Study finds relatively low levels of stroke in coronavirus patients
PHILADELPHIA — Previous studies have raised concerns that the coronavirus can lead to big strokes in young patients, but a new analysis from Penn Medicine finds that most strokes in patients at Penn’s three Philadelphia hospitals were in older people with known stroke risk factors like high blood pressure and diabetes.Only one stroke patient was under age 50.Doctors had worried that stroke might be a “huge risk” for coronavirus patients, said Brett L. Cucchiara, a stroke neurologist who is senior author of the paper, published this month in the journal Stroke. The risk is “real, but it’s not r...
The Philadelphia Inquirer
He was on death's door after treating some of America's first coronavirus patients. How Northwestern rallied around a former Rose Bowl starter and doctor who battled COVID-19.
At Northwestern, Ryan Padgett was the one reading Shakespeare on team flights. When his roommate awoke at 7 a.m. to use the bathroom, he would notice Padgett studying index cards that contained the Latin roots of medical terms.When the Wildcats flew to play Stanford in 1992, coach Gary Barnett noticed Padgett moving to the rear of the plane after a meal. Why?“Going to brush my teeth,” Padgett replied.When Mary Barnett heard that, the coach’s wife remarked: “I want (daughter) Courtney to marry him.”Padgett arrived on campus at 17, having skipped a grade in grammar school. By the end of his true...
Superinfections pose threat to those being treated for the coronavirus
Viral infections aren’t the only cause of deaths during pandemics. A common complication of viral infections such as the flu or the coronavirus is a secondary, superimposed bacterial infection — or a superinfection — resistant to the treatment being used against the primary infection.The complication of these superinfections is a silent component of cases and deaths and doesn’t always receive attention. For instance, decades after the Spanish flu pandemic in 1918, several studies showed that many deaths were caused by bacterial superinfections.While differences in laboratory testing a century ...
The Philadelphia Inquirer
California sets new rules for rationing medical equipment if hospitals run out
SACRAMENTO, Calif. — What happens if there isn’t enough medical equipment available to treat every person who gets sick with COVID-19? Who gets an ICU bed? Who gets a ventilator?The California Department of Public Health has a new plan for that worst-case scenario.This week, the CDPH released new pandemic crisis care guidelines, after more than 60 community and advocacy organizations representing millions of Californians objected to the first set of guidelines the department released in April.Few issues are more politically explosive than the idea of the medical system having to ration health ...
The Sacramento Bee
'It matters': Nurse asks to work 60-hour weeks to help COVID-19 patients
KANSAS CITY, Mo. — The middle-aged man lay dying of COVID-19 in the intensive care unit, only moments from his last, shallow breath. The ventilator was removed. His brain had already been hit by blood clots caused by the coronavirus during respiratory failure.Sarah Kiehl stood at his bedside, her face and head beneath a plastic hood, her hands and entire body shrouded in protective gear.In her six years at Truman Medical Center, three in the ICU, the 28-year-old nurse has witnessed deaths from shootings, stabbings, car accidents, end-stage cancers. In all those cases, relatives were in the roo...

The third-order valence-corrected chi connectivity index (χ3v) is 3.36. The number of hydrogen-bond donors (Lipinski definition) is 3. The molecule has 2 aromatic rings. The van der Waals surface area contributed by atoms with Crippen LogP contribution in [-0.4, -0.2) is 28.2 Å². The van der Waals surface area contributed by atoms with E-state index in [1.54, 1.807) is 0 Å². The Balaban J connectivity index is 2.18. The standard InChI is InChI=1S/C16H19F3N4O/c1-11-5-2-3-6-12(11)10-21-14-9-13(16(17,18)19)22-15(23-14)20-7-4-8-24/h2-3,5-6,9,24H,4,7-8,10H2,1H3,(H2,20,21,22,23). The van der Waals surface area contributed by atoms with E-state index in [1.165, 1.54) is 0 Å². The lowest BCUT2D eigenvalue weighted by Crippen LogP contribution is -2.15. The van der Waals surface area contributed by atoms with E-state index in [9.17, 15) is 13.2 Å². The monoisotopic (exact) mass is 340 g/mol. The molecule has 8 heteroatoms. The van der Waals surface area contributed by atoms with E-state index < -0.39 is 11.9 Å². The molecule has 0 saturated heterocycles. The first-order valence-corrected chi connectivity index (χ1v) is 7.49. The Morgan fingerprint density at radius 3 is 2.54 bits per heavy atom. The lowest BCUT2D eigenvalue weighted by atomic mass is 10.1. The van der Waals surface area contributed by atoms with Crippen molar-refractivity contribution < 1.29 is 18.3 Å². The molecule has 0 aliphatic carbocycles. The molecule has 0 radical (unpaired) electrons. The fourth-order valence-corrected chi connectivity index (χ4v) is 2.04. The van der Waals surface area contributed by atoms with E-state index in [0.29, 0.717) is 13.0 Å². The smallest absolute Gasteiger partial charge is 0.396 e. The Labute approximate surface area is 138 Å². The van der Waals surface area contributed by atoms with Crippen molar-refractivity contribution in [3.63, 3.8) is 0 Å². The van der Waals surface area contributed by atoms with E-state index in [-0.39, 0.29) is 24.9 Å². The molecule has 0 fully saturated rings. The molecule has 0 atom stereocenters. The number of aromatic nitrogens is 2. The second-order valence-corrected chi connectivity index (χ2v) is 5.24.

The Kansas City Star
'It was hell': Doctors from the Seattle area describe treating surge of coronavirus patients in New York hospitals
SEATTLE — Dr. Laura Evans hadn’t been gone long. Six months is all.Yet when she returned to Bellevue Hospital in New York City, where she’d spent most of her career, she found it was both the same and foreign.Evans is among the Seattle-area doctors who volunteered recently to treat patients in New York as it became the nation’s new epicenter of COVID-19, about a month after the first U.S. death was reported Feb. 29 in Kirkland.She had been the head of critical care at Bellevue and is now the medical director for critical care at the University of Washington Medical Center. She had an idea of w...
The Seattle Times
From working in the coronavirus 'hot zone' to protecting their families, Washington health professionals reveal their struggles
SEATTLE — It takes Tricia Jenkins a couple of hours in the mornings to psych herself up for work as an emergency room nurse at Swedish Cherry Hill in Seattle. She makes a series of phone calls for pep talks — to other nurses, to her mom, to her best friend.“And then I go to work and step through the doors and shake off all that anxiety,” said the 41-year-old Jenkins.Or she tries to.“It’s hot and it’s scary and you feel like you’re alone in there,” she said, describing time spent in closed-door rooms within the ER’s “hot zone” for diagnosed or suspected novel coronavirus patients.To limit expos...
The Seattle Times